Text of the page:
Other large projects underway which you may or may not be familiar with include the Naturvation project under Horizon 2020 at Durham Geography (among other places), the Landslip project at Kings College London (among other places) on predicting and alleviating the negative impacts of landslides in India and the AdaptationCONNECTS project in Oslo which looks at coffee cultivation, tourism and art in the context of climate change. 

 

A lot of exciting things are going on in the environmental humanities (see for instance the Australian Environmental Humanities hub, Edinburgh Environmental Humanities and The Seed Box (Sweden)).  Alf Hornborg recently wrote a piece Dithering while the planet burns: anthropologists' approach to the Anthropocene (paywalled) which makes some excellent points about the beautiful poetic language of some of the work in this field, which is great, but where we also need to be cautious that this does not detract from the communicative effect of the words. As scholars and students, I read him as saying, we need to pay attention to the purpose of our work beyond these aesthetics. But please do go and read the piece, if you have institutional access.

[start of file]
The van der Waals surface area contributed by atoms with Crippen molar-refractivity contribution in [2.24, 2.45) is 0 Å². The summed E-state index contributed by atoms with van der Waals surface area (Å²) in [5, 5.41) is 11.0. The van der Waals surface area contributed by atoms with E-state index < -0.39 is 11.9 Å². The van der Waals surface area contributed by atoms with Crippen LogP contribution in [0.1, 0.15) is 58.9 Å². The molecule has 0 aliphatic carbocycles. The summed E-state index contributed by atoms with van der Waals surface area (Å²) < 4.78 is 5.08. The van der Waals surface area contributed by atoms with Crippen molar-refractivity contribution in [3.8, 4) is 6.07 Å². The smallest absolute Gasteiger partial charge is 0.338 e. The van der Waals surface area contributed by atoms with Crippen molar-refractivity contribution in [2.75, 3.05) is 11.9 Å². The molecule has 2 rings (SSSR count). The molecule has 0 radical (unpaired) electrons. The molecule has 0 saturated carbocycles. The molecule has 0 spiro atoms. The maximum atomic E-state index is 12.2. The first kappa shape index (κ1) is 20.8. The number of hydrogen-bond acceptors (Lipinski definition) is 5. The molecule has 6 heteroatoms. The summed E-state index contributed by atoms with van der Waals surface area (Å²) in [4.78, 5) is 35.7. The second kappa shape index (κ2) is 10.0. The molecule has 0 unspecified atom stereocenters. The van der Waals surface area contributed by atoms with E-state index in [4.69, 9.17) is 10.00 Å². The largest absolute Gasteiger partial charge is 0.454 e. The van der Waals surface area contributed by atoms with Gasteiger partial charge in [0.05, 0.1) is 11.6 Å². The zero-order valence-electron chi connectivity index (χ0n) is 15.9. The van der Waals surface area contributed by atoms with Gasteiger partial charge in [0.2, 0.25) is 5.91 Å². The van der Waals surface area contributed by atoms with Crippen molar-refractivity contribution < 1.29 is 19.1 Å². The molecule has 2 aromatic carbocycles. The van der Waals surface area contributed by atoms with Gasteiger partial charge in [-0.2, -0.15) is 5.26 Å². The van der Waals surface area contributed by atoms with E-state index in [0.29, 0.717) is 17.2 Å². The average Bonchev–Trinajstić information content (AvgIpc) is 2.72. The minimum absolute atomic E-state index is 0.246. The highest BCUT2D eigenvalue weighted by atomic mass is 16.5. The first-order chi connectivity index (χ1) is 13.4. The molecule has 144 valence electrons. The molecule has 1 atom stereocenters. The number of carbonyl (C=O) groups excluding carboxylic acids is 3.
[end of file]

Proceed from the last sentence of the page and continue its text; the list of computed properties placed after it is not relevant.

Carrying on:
This autumn I’m looking forwards to the Knowledge, Culture, Ecologies conference in Chile where I’ll be talking about cement at a panel organised by Cristian Simonetti and also the American Anthropological Association conference, where Julie Soleil Archambault and I have a panel on cement and there is a range of interesting-looking climate change panels. 

 

Finally, Mike Hulme’s keynote from the RAI conference on Anthropology, Weather and Climate Change in 2016 is now available. I highly recommend it!